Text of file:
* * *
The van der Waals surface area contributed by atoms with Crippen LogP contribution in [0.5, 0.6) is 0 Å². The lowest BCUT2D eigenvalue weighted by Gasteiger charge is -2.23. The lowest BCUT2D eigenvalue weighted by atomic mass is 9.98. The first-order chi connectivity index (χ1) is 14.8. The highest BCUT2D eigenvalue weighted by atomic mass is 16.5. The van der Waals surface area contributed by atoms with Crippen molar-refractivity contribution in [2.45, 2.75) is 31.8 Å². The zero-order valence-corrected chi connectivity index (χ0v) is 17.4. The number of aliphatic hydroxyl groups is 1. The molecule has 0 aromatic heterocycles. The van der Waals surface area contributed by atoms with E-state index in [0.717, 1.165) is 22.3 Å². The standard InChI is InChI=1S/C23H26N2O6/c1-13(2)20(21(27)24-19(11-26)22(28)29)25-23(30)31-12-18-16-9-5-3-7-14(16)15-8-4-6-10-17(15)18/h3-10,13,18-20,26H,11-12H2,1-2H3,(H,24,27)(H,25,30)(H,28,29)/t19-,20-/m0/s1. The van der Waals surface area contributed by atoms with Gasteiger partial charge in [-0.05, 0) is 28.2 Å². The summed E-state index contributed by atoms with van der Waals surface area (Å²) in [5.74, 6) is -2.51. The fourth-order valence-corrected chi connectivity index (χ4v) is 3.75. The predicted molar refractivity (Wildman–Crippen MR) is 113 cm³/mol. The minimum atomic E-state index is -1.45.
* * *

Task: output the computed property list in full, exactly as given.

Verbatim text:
The van der Waals surface area contributed by atoms with Crippen LogP contribution in [0.5, 0.6) is 0 Å². The lowest BCUT2D eigenvalue weighted by Gasteiger charge is -2.23. The lowest BCUT2D eigenvalue weighted by atomic mass is 9.98. The first-order chi connectivity index (χ1) is 14.8. The highest BCUT2D eigenvalue weighted by atomic mass is 16.5. The van der Waals surface area contributed by atoms with Crippen molar-refractivity contribution in [2.45, 2.75) is 31.8 Å². The zero-order valence-corrected chi connectivity index (χ0v) is 17.4. The number of aliphatic hydroxyl groups is 1. The molecule has 0 aromatic heterocycles. The van der Waals surface area contributed by atoms with E-state index in [0.717, 1.165) is 22.3 Å². The standard InChI is InChI=1S/C23H26N2O6/c1-13(2)20(21(27)24-19(11-26)22(28)29)25-23(30)31-12-18-16-9-5-3-7-14(16)15-8-4-6-10-17(15)18/h3-10,13,18-20,26H,11-12H2,1-2H3,(H,24,27)(H,25,30)(H,28,29)/t19-,20-/m0/s1. The van der Waals surface area contributed by atoms with Gasteiger partial charge in [-0.05, 0) is 28.2 Å². The summed E-state index contributed by atoms with van der Waals surface area (Å²) in [5.74, 6) is -2.51. The fourth-order valence-corrected chi connectivity index (χ4v) is 3.75. The predicted molar refractivity (Wildman–Crippen MR) is 113 cm³/mol. The minimum atomic E-state index is -1.45.